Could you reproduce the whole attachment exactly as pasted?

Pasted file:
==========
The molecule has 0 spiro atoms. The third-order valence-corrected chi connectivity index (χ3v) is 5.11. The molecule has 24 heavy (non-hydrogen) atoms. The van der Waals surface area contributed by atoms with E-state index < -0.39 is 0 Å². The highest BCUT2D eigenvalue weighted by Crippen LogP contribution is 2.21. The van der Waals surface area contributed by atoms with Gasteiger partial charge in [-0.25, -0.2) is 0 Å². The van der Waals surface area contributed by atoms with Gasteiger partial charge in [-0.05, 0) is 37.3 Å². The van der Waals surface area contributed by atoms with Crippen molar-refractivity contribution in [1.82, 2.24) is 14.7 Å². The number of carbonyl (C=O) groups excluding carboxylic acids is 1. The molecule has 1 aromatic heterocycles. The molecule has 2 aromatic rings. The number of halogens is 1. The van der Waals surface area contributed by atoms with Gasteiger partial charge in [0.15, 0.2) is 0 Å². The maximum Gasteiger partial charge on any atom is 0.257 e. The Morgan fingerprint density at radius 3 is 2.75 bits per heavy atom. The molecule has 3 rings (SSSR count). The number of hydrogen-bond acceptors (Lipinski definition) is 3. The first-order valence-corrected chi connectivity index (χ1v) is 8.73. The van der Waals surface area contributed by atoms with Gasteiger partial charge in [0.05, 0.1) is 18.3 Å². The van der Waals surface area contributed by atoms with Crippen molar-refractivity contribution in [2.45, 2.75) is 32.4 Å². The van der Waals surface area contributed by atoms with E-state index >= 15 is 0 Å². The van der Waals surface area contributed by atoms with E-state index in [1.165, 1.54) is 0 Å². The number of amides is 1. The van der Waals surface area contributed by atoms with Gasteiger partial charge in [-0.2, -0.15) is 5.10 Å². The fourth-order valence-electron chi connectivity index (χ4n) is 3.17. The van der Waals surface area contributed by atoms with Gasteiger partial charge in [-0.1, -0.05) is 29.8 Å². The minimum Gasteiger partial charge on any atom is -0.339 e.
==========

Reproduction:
The molecule has 0 spiro atoms. The third-order valence-corrected chi connectivity index (χ3v) is 5.11. The molecule has 24 heavy (non-hydrogen) atoms. The van der Waals surface area contributed by atoms with E-state index < -0.39 is 0 Å². The highest BCUT2D eigenvalue weighted by Crippen LogP contribution is 2.21. The van der Waals surface area contributed by atoms with Gasteiger partial charge in [-0.25, -0.2) is 0 Å². The van der Waals surface area contributed by atoms with Gasteiger partial charge in [-0.05, 0) is 37.3 Å². The van der Waals surface area contributed by atoms with Crippen molar-refractivity contribution in [1.82, 2.24) is 14.7 Å². The number of carbonyl (C=O) groups excluding carboxylic acids is 1. The molecule has 1 aromatic heterocycles. The molecule has 2 aromatic rings. The number of halogens is 1. The van der Waals surface area contributed by atoms with Gasteiger partial charge in [0.15, 0.2) is 0 Å². The maximum Gasteiger partial charge on any atom is 0.257 e. The Morgan fingerprint density at radius 3 is 2.75 bits per heavy atom. The molecule has 3 rings (SSSR count). The number of hydrogen-bond acceptors (Lipinski definition) is 3. The first-order valence-corrected chi connectivity index (χ1v) is 8.73. The van der Waals surface area contributed by atoms with Gasteiger partial charge in [0.05, 0.1) is 18.3 Å². The van der Waals surface area contributed by atoms with Crippen molar-refractivity contribution in [2.45, 2.75) is 32.4 Å². The van der Waals surface area contributed by atoms with E-state index >= 15 is 0 Å². The van der Waals surface area contributed by atoms with E-state index in [1.165, 1.54) is 0 Å². The number of amides is 1. The van der Waals surface area contributed by atoms with Gasteiger partial charge in [-0.2, -0.15) is 5.10 Å². The fourth-order valence-electron chi connectivity index (χ4n) is 3.17. The van der Waals surface area contributed by atoms with Gasteiger partial charge in [-0.1, -0.05) is 29.8 Å². The minimum Gasteiger partial charge on any atom is -0.339 e.